It's the Helmeted water toad!

i-7b9627efcda715cca6d3cf9919f1146b-Caudiverbera 17-10-2007.jpg

Here's a photo of one of my favourite anurans: the fantastic Helmeted water toad, or Gay's frog* Caudiverbera caudiverbera, a large, robust Chilean species (the only extant member of its genus) that is said to mostly feed on other anurans (though it also eats insects and other arthopods, fishes and even small birds and mammals)...

Females can reach an SVL (that's snout-to-vent-length) of 320 mm, which is huge. Its larvae reach a ridiculous size of about 150 mm and take about two years to metamorphose. Together with another obscure Chilean anuran (Telmatobufo), Caudiverbera has conventionally been included within the leptodactylids (a huge motley assortment of mostly South American anurans) but... well, I don't want to say any more as that would spoil the surprise and, besides, this was meant to be nothing more than a picture of the day submission, and already I've written too much. Lots more on obscure anurans and other lissamphibians to come soon. It's going to be timed to coincide with a very special event. Well, special-ish.

Much better photos of Caudiverbera are available elsewhere on the web, such as at Felipe E. Rabanal's Anfibios de Chile.

* Not 'Gray's frog' as it says in some books.

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(the only member of its genus)

The only extant one. There's a nice fossil record (for a frog), with species up to 35 cm in length.

By David Marjanovi? (not verified) on 17 Oct 2007 #permalink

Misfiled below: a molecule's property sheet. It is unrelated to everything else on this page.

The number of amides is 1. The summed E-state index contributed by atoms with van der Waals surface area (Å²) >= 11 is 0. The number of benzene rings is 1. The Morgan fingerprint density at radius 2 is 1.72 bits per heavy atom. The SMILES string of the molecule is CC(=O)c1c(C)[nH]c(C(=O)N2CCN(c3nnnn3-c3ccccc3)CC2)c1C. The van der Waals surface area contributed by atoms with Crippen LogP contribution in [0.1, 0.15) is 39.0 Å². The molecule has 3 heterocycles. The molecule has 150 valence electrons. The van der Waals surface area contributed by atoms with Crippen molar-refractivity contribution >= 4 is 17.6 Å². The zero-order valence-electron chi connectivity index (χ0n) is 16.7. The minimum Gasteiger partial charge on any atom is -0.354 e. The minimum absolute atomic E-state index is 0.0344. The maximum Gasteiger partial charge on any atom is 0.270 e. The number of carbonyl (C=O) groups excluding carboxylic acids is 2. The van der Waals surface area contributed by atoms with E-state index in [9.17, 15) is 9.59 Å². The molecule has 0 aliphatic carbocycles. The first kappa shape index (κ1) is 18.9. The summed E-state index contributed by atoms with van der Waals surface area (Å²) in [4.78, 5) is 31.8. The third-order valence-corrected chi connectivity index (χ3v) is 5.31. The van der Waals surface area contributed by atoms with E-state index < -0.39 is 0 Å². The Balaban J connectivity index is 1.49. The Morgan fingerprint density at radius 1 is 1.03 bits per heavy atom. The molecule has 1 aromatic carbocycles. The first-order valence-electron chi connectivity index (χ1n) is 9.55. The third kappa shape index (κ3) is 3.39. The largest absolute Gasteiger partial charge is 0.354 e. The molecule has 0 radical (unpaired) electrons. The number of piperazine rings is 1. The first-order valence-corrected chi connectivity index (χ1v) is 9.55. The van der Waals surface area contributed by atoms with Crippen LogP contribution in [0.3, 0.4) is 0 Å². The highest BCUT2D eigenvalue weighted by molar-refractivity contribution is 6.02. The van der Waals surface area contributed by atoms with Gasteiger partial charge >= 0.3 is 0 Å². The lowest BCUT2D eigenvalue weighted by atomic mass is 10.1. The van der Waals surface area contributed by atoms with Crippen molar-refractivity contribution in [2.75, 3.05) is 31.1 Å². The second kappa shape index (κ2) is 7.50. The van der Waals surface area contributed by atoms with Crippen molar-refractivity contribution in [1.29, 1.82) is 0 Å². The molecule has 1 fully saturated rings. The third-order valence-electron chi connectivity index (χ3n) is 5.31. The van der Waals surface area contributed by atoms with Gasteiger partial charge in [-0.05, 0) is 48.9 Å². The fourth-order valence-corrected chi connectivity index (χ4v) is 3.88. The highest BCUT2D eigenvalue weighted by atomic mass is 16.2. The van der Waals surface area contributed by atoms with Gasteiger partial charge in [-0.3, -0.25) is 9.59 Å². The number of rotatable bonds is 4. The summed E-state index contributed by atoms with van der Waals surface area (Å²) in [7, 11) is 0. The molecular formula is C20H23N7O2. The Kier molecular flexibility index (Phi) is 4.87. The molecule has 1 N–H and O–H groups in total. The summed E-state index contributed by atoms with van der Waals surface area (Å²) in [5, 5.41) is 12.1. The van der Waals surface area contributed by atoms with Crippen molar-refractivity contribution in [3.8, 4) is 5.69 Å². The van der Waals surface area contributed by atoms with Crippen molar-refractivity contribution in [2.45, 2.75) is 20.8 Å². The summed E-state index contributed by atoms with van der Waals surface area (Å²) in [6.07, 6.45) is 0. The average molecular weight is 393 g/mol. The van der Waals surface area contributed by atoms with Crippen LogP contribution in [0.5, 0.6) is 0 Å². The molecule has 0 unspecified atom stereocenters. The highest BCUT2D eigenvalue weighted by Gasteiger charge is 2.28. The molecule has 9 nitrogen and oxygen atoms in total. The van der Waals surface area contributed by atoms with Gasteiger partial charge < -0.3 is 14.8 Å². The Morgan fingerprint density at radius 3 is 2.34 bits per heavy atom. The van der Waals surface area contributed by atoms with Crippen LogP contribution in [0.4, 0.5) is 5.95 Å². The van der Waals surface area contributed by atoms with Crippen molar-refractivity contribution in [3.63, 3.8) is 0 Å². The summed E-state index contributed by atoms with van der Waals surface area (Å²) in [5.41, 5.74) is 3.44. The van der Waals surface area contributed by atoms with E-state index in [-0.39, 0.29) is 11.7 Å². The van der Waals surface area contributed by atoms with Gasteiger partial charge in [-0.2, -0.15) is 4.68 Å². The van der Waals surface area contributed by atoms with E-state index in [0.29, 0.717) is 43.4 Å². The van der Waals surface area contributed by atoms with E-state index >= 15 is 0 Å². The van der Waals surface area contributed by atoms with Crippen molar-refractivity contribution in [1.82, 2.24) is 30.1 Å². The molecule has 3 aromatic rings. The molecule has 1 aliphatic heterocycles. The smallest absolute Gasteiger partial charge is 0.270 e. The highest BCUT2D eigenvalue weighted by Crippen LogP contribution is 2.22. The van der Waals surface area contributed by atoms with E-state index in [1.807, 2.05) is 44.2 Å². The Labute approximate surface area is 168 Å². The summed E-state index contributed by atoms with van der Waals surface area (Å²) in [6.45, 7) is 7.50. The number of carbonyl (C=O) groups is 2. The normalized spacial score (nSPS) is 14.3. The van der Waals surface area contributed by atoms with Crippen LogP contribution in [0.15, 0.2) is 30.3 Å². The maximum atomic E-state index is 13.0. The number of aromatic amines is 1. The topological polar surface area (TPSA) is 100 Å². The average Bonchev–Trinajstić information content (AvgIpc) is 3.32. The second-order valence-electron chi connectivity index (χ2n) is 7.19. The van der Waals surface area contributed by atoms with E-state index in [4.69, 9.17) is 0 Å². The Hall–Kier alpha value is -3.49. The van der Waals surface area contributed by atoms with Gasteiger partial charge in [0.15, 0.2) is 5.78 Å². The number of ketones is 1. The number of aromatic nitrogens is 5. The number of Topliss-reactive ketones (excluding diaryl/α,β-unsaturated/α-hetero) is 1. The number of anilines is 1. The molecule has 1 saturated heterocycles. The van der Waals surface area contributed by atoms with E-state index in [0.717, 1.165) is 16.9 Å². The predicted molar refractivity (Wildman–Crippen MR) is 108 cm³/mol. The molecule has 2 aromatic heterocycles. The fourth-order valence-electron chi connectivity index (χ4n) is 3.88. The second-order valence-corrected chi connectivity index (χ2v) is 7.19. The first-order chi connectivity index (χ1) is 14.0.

Good call David. I could at least have mentioned C. parodii from the Miocene (well, I always preferred things when it was good old Giganthobatrachus).. and the Eocene and Oligocene species referred to the genus (C. canqueli and C. casamayorensis).

And let's avoid the horrible taxonomy of Caudiverbera... err, this is still the right name for it isn't it? Frost's ASW site has its current name as Calyptocephalella Strand, 1928, yet the Frost et al. AMNH tree of life paper goes with Caudiverbera Laurenti, 1768.

Oh.

Read the comment on this page. That seems to explain it. I wonder if someone should appeal for conservation...

BTW, Gigantobatrachus never had an extra h.

By David Marjanović (not verified) on 17 Oct 2007 #permalink

HAPPY BIRTHDAY!!!

By Anthony Docimo (not verified) on 17 Oct 2007 #permalink

BTW, Gigantobatrachus never had an extra h.

I was sure it did, but on checking found that it didn't. My misremembering comes from Sanchiz (1998), who spelt it with the 'h' on p. 69, but without on p. 68. While you're here David, have you seen this: it's on the 2007 Syst. Biol. paper you did with Laurin.

Thank you for the birthday wishes Anthony - who are they for?

Wow! I had no idea! Thanks a lot for alerting me!

By David Marjanović (not verified) on 18 Oct 2007 #permalink

I just made the first three comments on Tonya's blog ever! Come on, people! Follow the link! :-)

By David Marjanović (not verified) on 18 Oct 2007 #permalink

hang on, a toad/frog that's 35 cm long? Is that snout-vent or with the legs extended?? If it was snout vent, with such a robust kind of frog, that would be huge!!! :O

By Tim Morris (not verified) on 18 Oct 2007 #permalink

It is snout-vent length. And it "would" not be, it is huge.

By David Marjanović (not verified) on 18 Oct 2007 #permalink

Oops, wrong link. Instead of "systematicreviews" it should be "systematics-reviews".

By David Marjanović (not verified) on 21 Oct 2007 #permalink